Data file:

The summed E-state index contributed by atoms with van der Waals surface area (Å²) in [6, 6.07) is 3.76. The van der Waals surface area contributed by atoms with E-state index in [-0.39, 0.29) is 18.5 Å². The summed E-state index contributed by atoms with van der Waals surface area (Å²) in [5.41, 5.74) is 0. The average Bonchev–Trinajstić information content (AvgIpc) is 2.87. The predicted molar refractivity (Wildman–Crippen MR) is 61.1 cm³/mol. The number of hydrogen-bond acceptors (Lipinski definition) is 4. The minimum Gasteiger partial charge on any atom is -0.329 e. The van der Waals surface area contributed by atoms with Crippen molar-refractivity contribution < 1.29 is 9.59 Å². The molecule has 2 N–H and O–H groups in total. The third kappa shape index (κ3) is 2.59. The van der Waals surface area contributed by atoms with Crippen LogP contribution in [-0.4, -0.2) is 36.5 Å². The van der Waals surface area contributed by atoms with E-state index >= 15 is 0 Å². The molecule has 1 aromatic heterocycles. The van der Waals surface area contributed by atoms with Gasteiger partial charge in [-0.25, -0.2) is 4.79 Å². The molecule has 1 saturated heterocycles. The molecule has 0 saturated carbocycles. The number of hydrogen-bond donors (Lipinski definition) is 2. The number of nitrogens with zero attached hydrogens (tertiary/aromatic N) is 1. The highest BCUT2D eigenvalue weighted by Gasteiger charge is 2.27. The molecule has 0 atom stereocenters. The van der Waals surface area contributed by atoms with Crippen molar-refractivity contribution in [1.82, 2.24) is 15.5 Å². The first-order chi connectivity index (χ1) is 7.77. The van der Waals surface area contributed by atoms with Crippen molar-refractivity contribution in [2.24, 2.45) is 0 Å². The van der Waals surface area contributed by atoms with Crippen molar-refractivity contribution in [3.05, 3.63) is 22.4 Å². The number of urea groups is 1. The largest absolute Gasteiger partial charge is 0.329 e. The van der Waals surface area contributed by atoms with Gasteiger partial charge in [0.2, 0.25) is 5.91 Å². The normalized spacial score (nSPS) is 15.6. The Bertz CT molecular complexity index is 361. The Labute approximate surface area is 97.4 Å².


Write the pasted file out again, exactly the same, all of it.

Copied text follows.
The summed E-state index contributed by atoms with van der Waals surface area (Å²) in [6, 6.07) is 3.76. The van der Waals surface area contributed by atoms with E-state index in [-0.39, 0.29) is 18.5 Å². The summed E-state index contributed by atoms with van der Waals surface area (Å²) in [5.41, 5.74) is 0. The average Bonchev–Trinajstić information content (AvgIpc) is 2.87. The predicted molar refractivity (Wildman–Crippen MR) is 61.1 cm³/mol. The number of hydrogen-bond acceptors (Lipinski definition) is 4. The minimum Gasteiger partial charge on any atom is -0.329 e. The van der Waals surface area contributed by atoms with Crippen molar-refractivity contribution < 1.29 is 9.59 Å². The molecule has 2 N–H and O–H groups in total. The third kappa shape index (κ3) is 2.59. The van der Waals surface area contributed by atoms with Crippen LogP contribution in [-0.4, -0.2) is 36.5 Å². The van der Waals surface area contributed by atoms with E-state index >= 15 is 0 Å². The molecule has 1 aromatic heterocycles. The van der Waals surface area contributed by atoms with Gasteiger partial charge in [-0.25, -0.2) is 4.79 Å². The molecule has 1 saturated heterocycles. The molecule has 0 saturated carbocycles. The number of hydrogen-bond donors (Lipinski definition) is 2. The number of nitrogens with zero attached hydrogens (tertiary/aromatic N) is 1. The highest BCUT2D eigenvalue weighted by Gasteiger charge is 2.27. The molecule has 0 atom stereocenters. The van der Waals surface area contributed by atoms with Crippen molar-refractivity contribution in [1.82, 2.24) is 15.5 Å². The first-order chi connectivity index (χ1) is 7.77. The van der Waals surface area contributed by atoms with Crippen molar-refractivity contribution in [2.24, 2.45) is 0 Å². The van der Waals surface area contributed by atoms with Crippen molar-refractivity contribution in [3.05, 3.63) is 22.4 Å². The number of urea groups is 1. The largest absolute Gasteiger partial charge is 0.329 e. The van der Waals surface area contributed by atoms with Gasteiger partial charge in [0.2, 0.25) is 5.91 Å². The normalized spacial score (nSPS) is 15.6. The Bertz CT molecular complexity index is 361. The Labute approximate surface area is 97.4 Å².